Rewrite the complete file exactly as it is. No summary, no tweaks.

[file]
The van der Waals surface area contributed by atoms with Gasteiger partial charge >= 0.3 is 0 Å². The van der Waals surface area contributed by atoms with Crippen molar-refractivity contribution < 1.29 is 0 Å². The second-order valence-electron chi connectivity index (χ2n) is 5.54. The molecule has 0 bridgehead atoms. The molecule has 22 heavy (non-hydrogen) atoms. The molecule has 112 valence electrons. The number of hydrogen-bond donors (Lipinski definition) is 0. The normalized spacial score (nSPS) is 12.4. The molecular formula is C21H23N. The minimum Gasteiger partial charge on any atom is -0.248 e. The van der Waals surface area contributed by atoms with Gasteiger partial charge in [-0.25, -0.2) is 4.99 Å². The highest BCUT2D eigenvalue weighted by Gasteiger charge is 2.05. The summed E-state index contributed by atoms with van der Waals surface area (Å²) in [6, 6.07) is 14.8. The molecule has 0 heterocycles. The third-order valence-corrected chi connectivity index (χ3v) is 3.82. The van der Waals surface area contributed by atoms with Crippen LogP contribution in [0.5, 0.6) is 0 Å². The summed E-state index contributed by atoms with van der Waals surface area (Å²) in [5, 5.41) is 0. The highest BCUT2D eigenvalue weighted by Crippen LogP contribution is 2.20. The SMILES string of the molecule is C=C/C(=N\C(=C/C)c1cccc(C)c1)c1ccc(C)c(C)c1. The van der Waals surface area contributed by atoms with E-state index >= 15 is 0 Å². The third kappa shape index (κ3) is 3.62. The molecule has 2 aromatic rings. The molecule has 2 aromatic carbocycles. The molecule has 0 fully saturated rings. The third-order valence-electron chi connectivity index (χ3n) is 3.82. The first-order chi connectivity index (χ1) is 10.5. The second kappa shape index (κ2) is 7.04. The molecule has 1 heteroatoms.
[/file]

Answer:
The van der Waals surface area contributed by atoms with Gasteiger partial charge >= 0.3 is 0 Å². The van der Waals surface area contributed by atoms with Crippen molar-refractivity contribution < 1.29 is 0 Å². The second-order valence-electron chi connectivity index (χ2n) is 5.54. The molecule has 0 bridgehead atoms. The molecule has 22 heavy (non-hydrogen) atoms. The molecule has 112 valence electrons. The number of hydrogen-bond donors (Lipinski definition) is 0. The normalized spacial score (nSPS) is 12.4. The molecular formula is C21H23N. The minimum Gasteiger partial charge on any atom is -0.248 e. The van der Waals surface area contributed by atoms with Gasteiger partial charge in [-0.25, -0.2) is 4.99 Å². The highest BCUT2D eigenvalue weighted by Gasteiger charge is 2.05. The summed E-state index contributed by atoms with van der Waals surface area (Å²) in [6, 6.07) is 14.8. The molecule has 0 heterocycles. The third-order valence-corrected chi connectivity index (χ3v) is 3.82. The van der Waals surface area contributed by atoms with Crippen LogP contribution in [0.5, 0.6) is 0 Å². The summed E-state index contributed by atoms with van der Waals surface area (Å²) in [5, 5.41) is 0. The highest BCUT2D eigenvalue weighted by Crippen LogP contribution is 2.20. The SMILES string of the molecule is C=C/C(=N\C(=C/C)c1cccc(C)c1)c1ccc(C)c(C)c1. The van der Waals surface area contributed by atoms with E-state index >= 15 is 0 Å². The third kappa shape index (κ3) is 3.62. The molecule has 2 aromatic rings. The molecule has 2 aromatic carbocycles. The molecule has 0 fully saturated rings. The third-order valence-electron chi connectivity index (χ3n) is 3.82. The first-order chi connectivity index (χ1) is 10.5. The second kappa shape index (κ2) is 7.04. The molecule has 1 heteroatoms.